(Adds details on potential base metals spin-off)
By Gram Slattery and Marta Nogueira
RIO DE JANEIRO, April 27 (Reuters) - Brazilian iron ore miner Vale SA is "closely analyzing" a possible spinoff of its base metals division, Chief Executive Eduardo Bartolomeo said on Tuesday, a move that could help the company take advantage of increasing demand from electric car manufacturers.
The company previously considered spinning off its base metals division in 2014, but delayed the move in 2015, and later abandoned the idea.
"More and more, we're focusing on copper and nickel as key for our participation in the de-carbonization of the economy," said Mark Travers, Vale's director of base metals.
"Clearly, we are going down that path of EV penetration in the auto industry and the inclusion of nickel in the batteries of those vehicles."
The company's base metals division, while dwarfed by its core ferrous minerals division, has experienced significant turmoil over the last year.
In late March, the company concluded the sale of its nickel mining assets on the Pacific island of New Caledonia to a consortium involving commodity trader Trafigura. The mine had been shut since December amid violent protests, after its possible divestment became a matter of political debate.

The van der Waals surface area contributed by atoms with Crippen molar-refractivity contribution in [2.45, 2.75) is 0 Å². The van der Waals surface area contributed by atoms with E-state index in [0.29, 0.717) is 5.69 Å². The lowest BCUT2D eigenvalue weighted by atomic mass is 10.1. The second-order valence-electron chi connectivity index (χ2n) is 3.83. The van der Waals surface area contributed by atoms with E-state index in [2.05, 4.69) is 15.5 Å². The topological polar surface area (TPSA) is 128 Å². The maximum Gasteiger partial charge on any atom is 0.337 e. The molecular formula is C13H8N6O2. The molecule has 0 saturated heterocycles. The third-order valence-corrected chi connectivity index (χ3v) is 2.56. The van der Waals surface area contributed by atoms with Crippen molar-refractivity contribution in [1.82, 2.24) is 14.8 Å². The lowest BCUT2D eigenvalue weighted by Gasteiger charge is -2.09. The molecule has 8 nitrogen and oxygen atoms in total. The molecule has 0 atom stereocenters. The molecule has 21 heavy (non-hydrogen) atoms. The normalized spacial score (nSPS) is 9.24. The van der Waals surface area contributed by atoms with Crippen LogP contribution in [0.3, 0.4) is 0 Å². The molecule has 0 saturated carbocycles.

Meanwhile, the company posted disappointing copper production figures in the first quarter, amid COVID-19 related operational restrictions.
In Tuesday comments, executives said the sale of the financially troubled New Caledonia assets was one-factor in their decision to restart analysis on the base metal spin-off, adding that they considered the division undervalued.
Executives added, however, that the spin-off was still in its conceptual stages, and the company would still need to established how to structure the unit.
Brazil-listed common shares in Vale were up 1% in afternoon trade on Tuesday, outperforming Brazil's benchmark Bovespa equities index, which was down 0.4%.
The company posted its first quarter results on Monday evening, beating the Refinitiv estimate for net income and hitting analysts' margin estimates. (Reporting by Gram Slattery and Marta Nogueira; Additional reporting by Roberto Samora in Sao Paulo; editing by Stephen Eisenhammer, Christian Plumb and Aurora Ellis)